Contrary to popular belief, the ego is a very sensitive part of our psyche. It is, essentially, who we believe ourselves to be. The ego is an integral part of all of us, which serves to protect us, but it is very important to learn how to control it. If you allow your ego to be free and out of control, it can cause issues in your life – especially in your love life, if you are looking for true love. Feelings like anger, fear and jealousy are products of the ego.
Choosing a partner largely depends on our ego, because we often choose the person who is willing to satisfy our ego. Most relationships start by role-playing. Both persons ‘act’ and pretend as much as they think the other person will like (i.e. their ego!). This acting is to some extent conscious, but it also carries within it a component of the subconscious. The infatuation lasts for a while, but it changes when we get to know the other person better and better. Over time, partners discard certain parts of their roles and approach the center of their ego. If both egos are complementary enough, the relationship can last for many years. People who are content with ego relationships, do not deepen the relationship by discovering their spiritual beings. In this way, infatuation turns into a kind of love, which over time grows into respect and pleasant coexistence. This scenario is not common and most of us believe that people who manage to have such a relationship are happy and have a fulfilled life.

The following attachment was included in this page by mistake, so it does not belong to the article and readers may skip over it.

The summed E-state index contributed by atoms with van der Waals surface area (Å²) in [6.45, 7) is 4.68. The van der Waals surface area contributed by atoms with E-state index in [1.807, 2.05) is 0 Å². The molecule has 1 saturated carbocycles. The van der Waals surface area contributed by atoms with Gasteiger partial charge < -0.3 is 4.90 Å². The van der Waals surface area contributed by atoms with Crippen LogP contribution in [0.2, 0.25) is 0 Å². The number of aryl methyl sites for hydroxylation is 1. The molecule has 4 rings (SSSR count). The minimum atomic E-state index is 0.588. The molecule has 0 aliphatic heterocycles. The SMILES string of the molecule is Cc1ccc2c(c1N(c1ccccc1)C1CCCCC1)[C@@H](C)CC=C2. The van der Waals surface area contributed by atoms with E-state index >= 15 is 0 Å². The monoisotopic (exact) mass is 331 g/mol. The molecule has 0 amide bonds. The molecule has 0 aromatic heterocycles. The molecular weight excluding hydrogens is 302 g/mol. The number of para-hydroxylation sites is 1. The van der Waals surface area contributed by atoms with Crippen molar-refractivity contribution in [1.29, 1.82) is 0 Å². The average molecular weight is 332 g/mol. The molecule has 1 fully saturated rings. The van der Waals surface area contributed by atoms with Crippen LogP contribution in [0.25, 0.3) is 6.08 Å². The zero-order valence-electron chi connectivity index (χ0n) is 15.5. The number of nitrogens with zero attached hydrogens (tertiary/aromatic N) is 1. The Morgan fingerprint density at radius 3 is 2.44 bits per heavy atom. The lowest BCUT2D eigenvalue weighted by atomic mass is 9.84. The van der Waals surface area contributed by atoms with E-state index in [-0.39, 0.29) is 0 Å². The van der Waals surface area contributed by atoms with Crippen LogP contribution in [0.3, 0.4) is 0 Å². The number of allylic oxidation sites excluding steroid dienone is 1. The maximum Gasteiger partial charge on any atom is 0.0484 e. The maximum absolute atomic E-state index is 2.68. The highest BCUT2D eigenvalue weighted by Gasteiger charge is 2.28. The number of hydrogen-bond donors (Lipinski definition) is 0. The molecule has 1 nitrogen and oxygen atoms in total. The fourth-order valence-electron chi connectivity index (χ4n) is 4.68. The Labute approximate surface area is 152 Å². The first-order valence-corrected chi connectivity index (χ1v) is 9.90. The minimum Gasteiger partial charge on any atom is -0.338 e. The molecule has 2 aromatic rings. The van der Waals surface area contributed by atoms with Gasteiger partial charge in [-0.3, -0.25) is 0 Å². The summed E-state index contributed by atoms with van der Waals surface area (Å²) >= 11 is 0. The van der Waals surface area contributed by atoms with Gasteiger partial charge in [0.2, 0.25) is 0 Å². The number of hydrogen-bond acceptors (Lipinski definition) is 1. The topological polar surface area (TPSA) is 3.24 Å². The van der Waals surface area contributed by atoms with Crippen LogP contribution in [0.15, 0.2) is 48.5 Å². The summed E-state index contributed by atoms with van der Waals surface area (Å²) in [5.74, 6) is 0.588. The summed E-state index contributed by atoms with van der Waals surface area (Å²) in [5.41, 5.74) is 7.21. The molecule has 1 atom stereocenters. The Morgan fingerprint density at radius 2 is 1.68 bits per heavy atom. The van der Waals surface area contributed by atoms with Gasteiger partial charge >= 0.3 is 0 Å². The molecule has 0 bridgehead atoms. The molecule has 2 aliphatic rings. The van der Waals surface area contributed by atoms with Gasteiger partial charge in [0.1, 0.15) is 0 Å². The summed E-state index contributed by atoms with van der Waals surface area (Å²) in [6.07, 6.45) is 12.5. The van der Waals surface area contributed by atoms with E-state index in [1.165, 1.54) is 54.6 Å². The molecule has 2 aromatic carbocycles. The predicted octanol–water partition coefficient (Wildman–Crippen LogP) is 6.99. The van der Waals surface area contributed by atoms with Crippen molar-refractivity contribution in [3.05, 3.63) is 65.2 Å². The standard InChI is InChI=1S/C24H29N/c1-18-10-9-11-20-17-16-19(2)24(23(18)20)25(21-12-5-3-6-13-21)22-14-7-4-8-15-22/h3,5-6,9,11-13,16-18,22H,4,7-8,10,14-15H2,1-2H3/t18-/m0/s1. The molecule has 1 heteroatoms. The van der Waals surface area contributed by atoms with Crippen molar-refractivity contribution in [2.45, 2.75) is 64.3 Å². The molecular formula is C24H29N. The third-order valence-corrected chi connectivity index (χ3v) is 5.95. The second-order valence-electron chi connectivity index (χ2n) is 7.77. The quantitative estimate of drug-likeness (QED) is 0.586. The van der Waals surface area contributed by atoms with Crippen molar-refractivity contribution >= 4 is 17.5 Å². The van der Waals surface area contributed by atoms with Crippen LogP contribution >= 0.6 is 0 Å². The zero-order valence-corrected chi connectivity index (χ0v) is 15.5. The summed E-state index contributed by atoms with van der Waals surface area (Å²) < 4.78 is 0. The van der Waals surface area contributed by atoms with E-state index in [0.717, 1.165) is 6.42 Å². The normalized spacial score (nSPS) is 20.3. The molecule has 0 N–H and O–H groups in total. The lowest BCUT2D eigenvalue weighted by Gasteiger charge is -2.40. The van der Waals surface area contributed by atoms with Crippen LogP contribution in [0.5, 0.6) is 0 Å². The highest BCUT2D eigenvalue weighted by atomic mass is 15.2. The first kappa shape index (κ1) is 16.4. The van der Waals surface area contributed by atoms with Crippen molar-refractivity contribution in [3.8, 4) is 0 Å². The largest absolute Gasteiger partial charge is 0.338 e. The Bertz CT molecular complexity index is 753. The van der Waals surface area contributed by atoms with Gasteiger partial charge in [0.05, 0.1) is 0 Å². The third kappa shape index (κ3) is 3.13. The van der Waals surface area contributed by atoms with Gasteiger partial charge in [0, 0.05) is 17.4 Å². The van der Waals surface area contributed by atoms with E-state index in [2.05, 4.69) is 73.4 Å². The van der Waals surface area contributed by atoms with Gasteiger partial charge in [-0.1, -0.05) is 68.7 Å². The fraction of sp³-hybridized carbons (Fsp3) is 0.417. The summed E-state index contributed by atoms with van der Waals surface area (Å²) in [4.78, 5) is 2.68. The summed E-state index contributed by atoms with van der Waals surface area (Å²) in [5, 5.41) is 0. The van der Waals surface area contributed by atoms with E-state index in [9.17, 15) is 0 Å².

The other case shares the initial phase with the previous one. Falling in love with the ego takes place in the same way as gradually rejecting roles. However, when masks fall, people may find that they are more or less incompatible. This means that one person’s ego does not meet the needs of the other person’s ego and vice versa. The issues can escalate into conflicts and even result in domestic violence. One part of such relationships will end when the partners separate, which causes additional trauma to the already wounded ego (due to the unfulfilled promises of the partners).
The signs to look for to keep the ego at bay:
- Self-absorption. If you find that you put yourself before your partner, obsess over your own needs, and typically fall into one-sided conversations, it’s likely that ego is running the show. The ego fix is about remembering the three Cs – care, cohabit and cooperate.
- The outer critic. Listing all the things that the other person is not doing well does not serve anyone. Quiet this persistent critic by listening to it, understanding that these thoughts come from a place of insecurity, and moving away from criticism to compassion.
- Top step of the podium. Not everything is a competition. The ego’s obsession with being king/queen of the hill can trample your relationship, so play nice and keep things light.
- Blaming. Pointing fingers is the way the ego claims that everyone is wrong… but you! Make an effort to understand a situation and explore all facets of it before pulling the trigger. There are no winners in the blame game.
What does true love look like? The answer is very simple: true love is UNLIMITED and UNCONDITIONAL. It means loving someone for who they really are. It means loving the real being, the essence, and not their role player. As long as we set certain rules that we must adhere to ourselves or another person, our being will not be able to appear in its full splendor and we will not be able to achieve true love with another being. Let’s just remember how many of these rules there are in our relationships – or are they just excuses for our own flaws and omissions?
Tantra can help you unlock the ancient wisdom of sensibility, sensuality and sexuality. Our Method is a contemporary approach which is applicable to daily life and modern relationships. Give it a try!